More Odd Things That Were Written

Continuing with my previous perusal of odd quotes found on the Internet...

"Which lens is better, the 35mm, 50mm, or 85mm f/1.8?" [paraphrased, but I've seen this construct used before.]

This is almost always followed up by a pixel level examination, or test charts, or some other stand-in for "sharpness." 

In photographic reality, the best lens is the right focal length for what you're doing, not the sharpest lens you have. What most of these "which is better" constructs ignore is the thing that a lot of novice photographers ignore: perspective. Ignore perspective and you'll get flat, boring photos that all look the same. 

When you're choosing a lens, here's the order in which I'd argue you should be making decisions: 

  1. Perspective — how close/far you are from the subject
  2. Angle of view — how much of the scene from that spot you take in
  3. Depth of field/Focus Plane — what will appear to be in focus
  4. Sharpness — how good is the lens you're using?

Note that sharpness is the last of my parameters I'm considering. As you raise your game on #1, #2, and #3, then yes, you're going to start considering a different lens that is sharper than the one you have. But here's the catch: you're only going to consider lenses of the focal length dictated by #1 and #2! 

I go back to my late mentor Galen Rowell on this one. He was questioned over and over again about his use of basically two lenses, an old 20mm f/4 and originally the 75-150mm f/3.5 but later some variations of the consumer 70-210mm. In both cases one of the pushbacks he'd get was that there are "better lenses than those." 

Actually, there weren't (at the time). #1 and #3 were important to his use of the 20mm. He wasn't typically using it at f/4, and he was using it close in to a near primary subject. For those two attributes, I don't think there was a better lens than the one he was using.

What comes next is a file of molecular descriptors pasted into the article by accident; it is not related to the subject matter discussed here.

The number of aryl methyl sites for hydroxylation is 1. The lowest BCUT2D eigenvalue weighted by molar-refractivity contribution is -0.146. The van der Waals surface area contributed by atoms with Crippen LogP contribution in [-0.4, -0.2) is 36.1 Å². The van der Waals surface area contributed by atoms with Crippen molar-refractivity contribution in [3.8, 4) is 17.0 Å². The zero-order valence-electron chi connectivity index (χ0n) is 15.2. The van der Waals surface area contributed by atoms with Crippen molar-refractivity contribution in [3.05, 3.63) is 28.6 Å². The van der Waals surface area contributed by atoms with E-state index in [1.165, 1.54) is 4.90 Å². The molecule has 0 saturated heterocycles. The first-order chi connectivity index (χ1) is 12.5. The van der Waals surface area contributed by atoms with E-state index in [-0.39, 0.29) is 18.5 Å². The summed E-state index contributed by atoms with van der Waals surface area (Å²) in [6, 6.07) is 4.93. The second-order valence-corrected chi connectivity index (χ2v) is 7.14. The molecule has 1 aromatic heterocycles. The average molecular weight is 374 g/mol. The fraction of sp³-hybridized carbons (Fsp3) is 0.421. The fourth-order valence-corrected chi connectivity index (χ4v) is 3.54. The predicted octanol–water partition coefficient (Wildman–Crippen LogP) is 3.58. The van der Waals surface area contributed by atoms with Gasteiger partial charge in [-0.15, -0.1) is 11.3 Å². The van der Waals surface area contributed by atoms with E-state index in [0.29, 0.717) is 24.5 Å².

Moreover, the critical aspect to his lens decisions totally revolved around perspective. One of Galen's talents was that he could put his body literally anywhere (hanging off a cliff, at the top of a peak the rest of us couldn't climb, in a crevasse, etc.). His images looked different than those of others because of where he put his body, which is all about perspective. But you can't carry a 50-pound pack of gear to those spots! He needed light, rugged gear, and that's what he chose in those two lenses.

As he put it to me one time: "you know, at f/8 or f/11 there isn't enough difference in sharpness between those two lenses [one a big expensive pro one, the other a smaller and lighter consumer one] to justify the extra size and weight."

Beware the comparison makers. They may be making comparisons that aren't relevant to you photographically.

“Q: What feedback or requests have you had on the cameras themselves? A: The number of card slots...vertical control grip." [from dpreview/Nikon interview at CES] 

Nope, wrong answer. Oh, I'm sure they had those requests and they were in large number, but the number one request in my surveys that kept coming up when this quote appeared was to "fix 3D tracking." If Nikon hadn't heard that, they wouldn’t have fixed it. But I’m not sure Nikon fully heard the complaint: the Z50 and D780 both have the older 3D tracking system despite the updates to the Z6 an Z7 firmware. The complaint is still being made, just no longer with the Z6 and Z7.

"Let’s say it takes 110 milliseconds for a mirrorless EVF to catch up to the action in real-time. In those 110 milliseconds, a DSLR with its lag-free optical finder can take 2 or 3 images before the EVF has even displayed the action."

While that may be true, that's not exactly how it works when shooting sports. Most action shooters are pressing the shutter release early and holding it down through the action, whether on a DSLR or a mirrorless system. The only way things would work the way this reviewer is intimating (on a 1DX Mark III) is if the shooter was reacting to action, and the full human response time is typically 200ms+ from event to mechanical action ;~). So both the DSLR and mirrorless shooter missed the shot by waiting to see it.